After the meal, he asks if he he can take me anywhere, and I tell him I always wanted to go to the Cuchi Tunnels. He said no problem, so we hopped on his motorcycle on our two hour trek of Vietnamese backcountry. This time I had a helmet.
The backcountry is exactly as we expect Vietnam to be in our minds: rural, green, with traditional clothing, ox carts, bicycles, conical straw hats, and rice field after rice field after rice field. I did wonder why they bothered marking the streets with traffic signs, because really, they didn't mean much. We never stopped dodging cars and buses and trucks driving into oncoming traffic, often sending us to the shoulder. There does seem to be a pattern after a while, so you really get used to it and feel safe. Until it starts raining. But I'll save that story in a second.
Two hours later, we arrive at the tunnel, which is an amazing experience in itself, showing me how little I knew about the Vietnam war. I had an impression in my mind that the tunnels were somewhat like the U-boats in World War II, that is, impressive but ultimately not important in the big picture of how the war progressed. I was wrong - the tunnels were an intergral part of the strategy of the guerilla warfare. They are an impressive feat of stealth engineering and improvisation, complete with hospitals and dining halls and booby traps. I walked through them and they are very small, I was sweating profusely by the time I reached 50 meters or so - it takes a lot of effort crawling through them, and the smaller average size of the Vietnamese soldier actually worked in their advantage because oftentimes American soldiers couldn't fit through some of the holes.
I spent two hours around the tunnels, and you leave with the feeling that the Vietnamese had a complete resolve to win the American War, regardless of the cost to their country. They were simply hard-wired to do so. Even today, you sense this undertone of pride that the little country beat out the big American invaders. It feels very weird to westeners, especially since the Vietnamese tend to be very hospitable to Americans nowadays. Cuong tells me he wishes people would just forget what happened. I wonder how easy that is to do.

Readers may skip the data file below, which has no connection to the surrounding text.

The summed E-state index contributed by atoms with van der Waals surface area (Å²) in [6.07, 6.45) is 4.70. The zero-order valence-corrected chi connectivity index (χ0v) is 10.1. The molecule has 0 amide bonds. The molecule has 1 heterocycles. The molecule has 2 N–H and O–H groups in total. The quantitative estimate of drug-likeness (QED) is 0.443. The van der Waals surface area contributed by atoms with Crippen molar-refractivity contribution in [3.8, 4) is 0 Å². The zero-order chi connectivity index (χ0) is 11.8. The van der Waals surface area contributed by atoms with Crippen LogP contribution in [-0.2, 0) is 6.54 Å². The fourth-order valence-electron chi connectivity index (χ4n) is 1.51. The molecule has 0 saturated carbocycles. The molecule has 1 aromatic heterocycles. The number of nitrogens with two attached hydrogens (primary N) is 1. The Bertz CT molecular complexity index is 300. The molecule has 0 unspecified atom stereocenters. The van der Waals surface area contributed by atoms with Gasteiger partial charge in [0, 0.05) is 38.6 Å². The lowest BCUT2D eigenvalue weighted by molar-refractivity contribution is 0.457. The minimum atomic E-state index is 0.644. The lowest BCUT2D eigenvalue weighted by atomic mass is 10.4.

I leave the tunnel, and a monsoon of epic proportion hits us. Of all the Vietnam movies I've seen, the only one that gets this right is Forrest Gump. Really, Forrest Gump! They rains come and go exactly as described in the movie, like someone turns them on an off in a matter of seconds. It can be sunny, and then you see a wall of cloud rolling in, and it's pouring rain in a matter of 30 seconds.
We're running out of light, so we need to make the two hour trek home. I ask Cuong if this is safe, but I'm not sure he understands my question. He puts on a plastic bag, and we're on our way.
I'm not proud of this, but this was definitely one of the craziest things I've ever done. I can't see a thing with the hard rain pelting my eyes. I'm not sure Cuong could see it either. The traffic continues moving as if this were a drought, and the road is often flooded. At one point, crossing about six inches of water, Cuong loses control of the motorcycle and we manage to fall off but stay on our feet (thank you, gymnastics!). Cuong loses a sandal in the process, which I find in the middle of traffic and have to run out and get it.
An hour later, the rain stopped, and we're relieved. We get back to the ship so I can get some dry shoes (I hate wet shoes), and I go out and treat Cuong to dinner and coffee. I'm not sure what it is with me and motorcycles in distant countries, but this was a pretty sweet day, one of the best. We say our goodbyes and I'm off to another night of fun in Saigon. If you're ever in Vietnam, give me a call, and I'll put you in touch with Cuong. He'll show you around.
The next day, we traveled to the Kingdom of Cambodia. That's next.